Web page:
FIRST CIRCLE LEARNING CENTER • BLOG POST NO. 02

the power of play

Play is often talked about as if it were a relief from serious learning. But for children, play is serious learning. Play is really the work of childhood. 

– Fred Rogers

Mr. Rogers knew what he was talking about! Experts in the field agree that children learn best through play. Play is simple yet complex, and through the most basic interactions with materials and people, children learn a variety of important skills that are not always obvious.

play-based versus academic

First Circle’s curriculum is play-based, not academic or direct-instruction. The theory of a play-based program is that learning takes place best when children are engaged and enjoying themselves. Playful learning engages and motivates children in ways that enhance development and life-long learning. There is also evidence that play, more than direct-instruction methods, teaches children to be more imaginative and better problem-solvers.

Play may look unorganized and lacking in purpose to many adults, but in reality, children are mastering skills in all areas of learning. Each of the five areas of learning in First Circle’s curriculum, Connecting My World™, supports learning through play as follows:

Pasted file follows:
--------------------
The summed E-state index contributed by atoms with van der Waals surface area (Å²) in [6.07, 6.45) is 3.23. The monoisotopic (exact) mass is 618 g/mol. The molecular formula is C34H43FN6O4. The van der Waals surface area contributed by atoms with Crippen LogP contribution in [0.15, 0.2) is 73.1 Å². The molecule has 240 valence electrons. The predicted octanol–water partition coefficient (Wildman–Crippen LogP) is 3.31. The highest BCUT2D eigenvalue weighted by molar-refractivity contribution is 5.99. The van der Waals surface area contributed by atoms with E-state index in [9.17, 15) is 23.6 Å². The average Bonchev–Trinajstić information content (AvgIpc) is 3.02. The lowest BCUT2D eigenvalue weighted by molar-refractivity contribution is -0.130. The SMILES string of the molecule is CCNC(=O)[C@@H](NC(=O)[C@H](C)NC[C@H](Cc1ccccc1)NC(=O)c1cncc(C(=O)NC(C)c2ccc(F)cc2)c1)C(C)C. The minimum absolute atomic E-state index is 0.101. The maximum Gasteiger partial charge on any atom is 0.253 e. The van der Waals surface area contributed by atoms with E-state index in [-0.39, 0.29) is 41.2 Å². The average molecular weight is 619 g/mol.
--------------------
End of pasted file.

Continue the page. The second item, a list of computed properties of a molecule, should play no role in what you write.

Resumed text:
me and you

Through play, children master many important social skills, such as cooperating, negotiating, taking turns, playing games with rules, and solving disagreements. Children also learn to regulate their emotions, thoughts, and feelings by exerting control over their play environments.

brain power

Cognitive skills are developed as children learn to solve challenges though play. For example, they may consider such questions as: what does this do? Or, does this puzzle piece fit here? Children begin to understand logical thinking, cause and effect, and mathematical concepts as they experiment with, manipulate, and explore materials.

imagine that

When children have open-ended opportunities to play with art materials, they develop their creativity and artistic skills. Their imaginations blossom as they explore dramatic play roles and listen to music.

healthy me

Physical skills are developed as a child learns to reach, grasp, crawl, run, climb, and balance. Fine motor skills are developed as children handle small toys.

word smart

Language skills develop as children interact with others. During play, children talk more, speak in longer utterances, and use more complex language. Pretend play allows children to practice creating and using symbols to represent other things, an important pre-literacy skill.

All of these skills can be developed inside the classroom as well as outside on the playground. Over the summer, children spend a great deal of time exploring the outdoors. Research has shown that playing outside provides tremendous benefits for children: not only do children enjoy active play outdoors, it allows them to explore their environment, develop muscle strength and coordination, and gain self-confidence.

stages of play

Children of different ages play in different ways. Most children pass through the following stages of play:

SOURCE: Learning and Developing through Play. Aistear: the Early Childhood Curriculum Framework.

children playing in childcare center

tips for at home